Estrogen is secreted by the ovaries when pregnancy is established and as a result of the increased levels of progesterone, estrogen is increasingly secreted. Estrogen is an important hormone that supports pregnancy by causing the uterus to become bigger, and also causes the development of mammary glands.
1 month pregnant: Embryo (Fetus)
In week 3 of pregnancy, the zygote continues to undergo cell division and will become known as a blastocyst. It reaches the uterus in Week 4 and implants itself in the endometrium. Pregnancy is thus established. After implantation occurs, the villi start to form into the placenta.
The baby at this stage is called an “embryo” and they resemble a seahorse with their long tail and gills. The embryo is now about 0.1 mm and cannot yet be detected by the ultrasound scan. In order for the embryo to continue to grow, the 4 extraembryonic membranes – the chorion, amnion, allantois and the yolk sac – starts to develop.
First month of pregnancy: Things to note
No tobacco and alcohol! Reduce caffeinated drinks!
Moms who smoke are 2 times more likely to have a preterm birth, showing the negative influence smoking has on the baby. Also, research results have shown that drinking a huge amount of alcohol or caffeine can cause miscarriage or stillbirth. You might have drunk alcohol or coffee in the first month of pregnancy because you didn’t yet know that you were expecting. However, immediately when you do find out, stop drinking alcohol and reduce the amount of caffeinated drinks you drink each day!
Refrain from doing X-rays and taking medication
In the first month of pregnancy, the possibility that taking medication or an X-ray could have negative effects on your baby is relatively low. In Months 2 to 4, the important organs of the baby are forming, and if you take medication during this period of time, it’s highly likely that the medicine will have an effect on your baby. The possibility of medication or X-rays having a negative effect on the fetus exists, so you might want to refrain from doing any unnecessary X-rays or taking medication without consulting your doctor first.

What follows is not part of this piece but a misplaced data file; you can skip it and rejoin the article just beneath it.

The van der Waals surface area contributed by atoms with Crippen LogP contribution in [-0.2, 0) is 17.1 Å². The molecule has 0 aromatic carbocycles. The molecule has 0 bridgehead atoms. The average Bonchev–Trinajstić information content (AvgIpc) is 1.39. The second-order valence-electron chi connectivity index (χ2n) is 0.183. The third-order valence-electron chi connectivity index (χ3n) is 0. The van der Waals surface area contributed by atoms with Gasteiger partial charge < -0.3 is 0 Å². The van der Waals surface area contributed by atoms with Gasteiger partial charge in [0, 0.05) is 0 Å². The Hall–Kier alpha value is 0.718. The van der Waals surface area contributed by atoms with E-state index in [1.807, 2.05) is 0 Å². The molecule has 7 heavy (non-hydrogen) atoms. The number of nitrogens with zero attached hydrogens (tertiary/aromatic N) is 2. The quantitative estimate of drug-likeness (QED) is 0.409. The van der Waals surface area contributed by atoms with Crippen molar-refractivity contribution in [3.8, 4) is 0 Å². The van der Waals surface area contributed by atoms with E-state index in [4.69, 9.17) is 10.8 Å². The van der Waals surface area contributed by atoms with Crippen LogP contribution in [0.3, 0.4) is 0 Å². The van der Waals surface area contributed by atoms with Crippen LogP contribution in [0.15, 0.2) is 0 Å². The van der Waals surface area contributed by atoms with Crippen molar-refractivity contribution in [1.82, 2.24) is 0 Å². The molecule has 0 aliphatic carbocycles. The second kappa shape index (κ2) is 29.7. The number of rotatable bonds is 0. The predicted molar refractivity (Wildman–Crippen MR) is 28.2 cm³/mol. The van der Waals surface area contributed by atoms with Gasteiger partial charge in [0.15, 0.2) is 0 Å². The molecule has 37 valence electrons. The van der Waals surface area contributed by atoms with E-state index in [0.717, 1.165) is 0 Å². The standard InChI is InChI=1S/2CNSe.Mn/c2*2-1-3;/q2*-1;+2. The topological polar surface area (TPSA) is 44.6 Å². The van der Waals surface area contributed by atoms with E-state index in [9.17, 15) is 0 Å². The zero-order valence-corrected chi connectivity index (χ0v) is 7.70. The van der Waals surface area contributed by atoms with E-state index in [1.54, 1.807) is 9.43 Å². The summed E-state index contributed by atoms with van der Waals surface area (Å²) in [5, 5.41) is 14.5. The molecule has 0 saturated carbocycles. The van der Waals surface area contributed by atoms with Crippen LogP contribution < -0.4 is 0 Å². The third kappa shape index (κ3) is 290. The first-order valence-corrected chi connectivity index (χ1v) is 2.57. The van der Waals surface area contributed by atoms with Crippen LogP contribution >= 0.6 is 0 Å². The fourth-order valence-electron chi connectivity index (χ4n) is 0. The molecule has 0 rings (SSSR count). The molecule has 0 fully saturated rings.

The fertilized egg implants itself into the endometrium, but if it’s unable to stay attached to the endometrium, pregnancy cannot continue and a chemical pregnancy takes place. A chemical pregnancy is a pregnancy loss due to anomalies in the fetus’ chromosomes. This type of pregnancy loss cannot be prevented by the mother, and because it happens before pregnancy is established, it doesn’t come under the term “miscarriage”.
There aren’t any abdominal cramps, bleeding, need for surgery, or any need to worry about the aftereffects after a chemical pregnancy has taken place. If a pregnancy test kit isn’t used, most moms don’t even know they’ve had a chemical pregnancy until their next period comes. A chemical pregnancy is much more common than you’d think it is. Although the term “a chemical pregnancy” seems euphemistic and is to you a pregnancy loss, try not to be discouraged.
1 Month Pregnant: Not realizing that you’re 1 month pregnant
In Month 1, the sperm and egg have a fateful encounter in your womb, resulting in the fertilized egg that moves to the uterus and makes its home there. You might have suspected that you’re pregnant, but until you are really sure and can confirm the signs, try not to stress yourself out by overthinking things. The baby is about 0.1 mm in Month 1 and from here onward will grow at a rapid rate. This could be the start of something new – the next 9 months will be a real rollercoaster ride, but even as you have uncertainties about the future, have your chin up, take good care of your body even as you face the future as bravely as you can!